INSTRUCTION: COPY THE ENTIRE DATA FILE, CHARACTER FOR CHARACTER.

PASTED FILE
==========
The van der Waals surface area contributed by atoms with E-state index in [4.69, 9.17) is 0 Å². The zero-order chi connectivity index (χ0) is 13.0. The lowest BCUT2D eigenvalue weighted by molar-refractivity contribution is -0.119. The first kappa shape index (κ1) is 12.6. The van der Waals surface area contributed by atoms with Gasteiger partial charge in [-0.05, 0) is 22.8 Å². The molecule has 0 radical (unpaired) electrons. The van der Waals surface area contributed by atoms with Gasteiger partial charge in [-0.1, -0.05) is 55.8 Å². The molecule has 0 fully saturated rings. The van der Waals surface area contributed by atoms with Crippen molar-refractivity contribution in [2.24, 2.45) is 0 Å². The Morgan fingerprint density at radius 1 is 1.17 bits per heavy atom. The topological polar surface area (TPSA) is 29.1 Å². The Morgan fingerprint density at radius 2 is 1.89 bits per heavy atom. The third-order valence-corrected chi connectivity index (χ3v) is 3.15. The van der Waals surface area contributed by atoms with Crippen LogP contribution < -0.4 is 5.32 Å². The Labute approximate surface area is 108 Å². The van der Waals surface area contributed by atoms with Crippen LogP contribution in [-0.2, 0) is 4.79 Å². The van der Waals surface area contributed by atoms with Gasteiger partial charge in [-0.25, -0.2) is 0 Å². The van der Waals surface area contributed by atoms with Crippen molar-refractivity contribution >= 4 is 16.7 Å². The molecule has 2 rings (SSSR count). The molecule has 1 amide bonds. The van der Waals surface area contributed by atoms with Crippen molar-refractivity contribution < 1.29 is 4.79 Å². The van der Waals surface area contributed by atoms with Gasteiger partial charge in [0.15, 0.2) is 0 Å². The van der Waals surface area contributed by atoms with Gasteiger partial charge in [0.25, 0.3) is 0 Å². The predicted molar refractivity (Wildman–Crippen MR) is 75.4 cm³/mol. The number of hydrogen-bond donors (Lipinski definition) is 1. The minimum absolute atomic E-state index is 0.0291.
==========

The van der Waals surface area contributed by atoms with E-state index in [4.69, 9.17) is 0 Å². The zero-order chi connectivity index (χ0) is 13.0. The lowest BCUT2D eigenvalue weighted by molar-refractivity contribution is -0.119. The first kappa shape index (κ1) is 12.6. The van der Waals surface area contributed by atoms with Gasteiger partial charge in [-0.05, 0) is 22.8 Å². The molecule has 0 radical (unpaired) electrons. The van der Waals surface area contributed by atoms with Gasteiger partial charge in [-0.1, -0.05) is 55.8 Å². The molecule has 0 fully saturated rings. The van der Waals surface area contributed by atoms with Crippen molar-refractivity contribution in [2.24, 2.45) is 0 Å². The Morgan fingerprint density at radius 1 is 1.17 bits per heavy atom. The topological polar surface area (TPSA) is 29.1 Å². The Morgan fingerprint density at radius 2 is 1.89 bits per heavy atom. The third-order valence-corrected chi connectivity index (χ3v) is 3.15. The van der Waals surface area contributed by atoms with Crippen LogP contribution < -0.4 is 5.32 Å². The Labute approximate surface area is 108 Å². The van der Waals surface area contributed by atoms with Crippen LogP contribution in [-0.2, 0) is 4.79 Å². The van der Waals surface area contributed by atoms with Gasteiger partial charge in [-0.25, -0.2) is 0 Å². The van der Waals surface area contributed by atoms with Crippen molar-refractivity contribution >= 4 is 16.7 Å². The molecule has 2 rings (SSSR count). The molecule has 1 amide bonds. The van der Waals surface area contributed by atoms with Crippen molar-refractivity contribution < 1.29 is 4.79 Å². The van der Waals surface area contributed by atoms with Gasteiger partial charge in [0.15, 0.2) is 0 Å². The van der Waals surface area contributed by atoms with Gasteiger partial charge in [0.25, 0.3) is 0 Å². The predicted molar refractivity (Wildman–Crippen MR) is 75.4 cm³/mol. The number of hydrogen-bond donors (Lipinski definition) is 1. The minimum absolute atomic E-state index is 0.0291.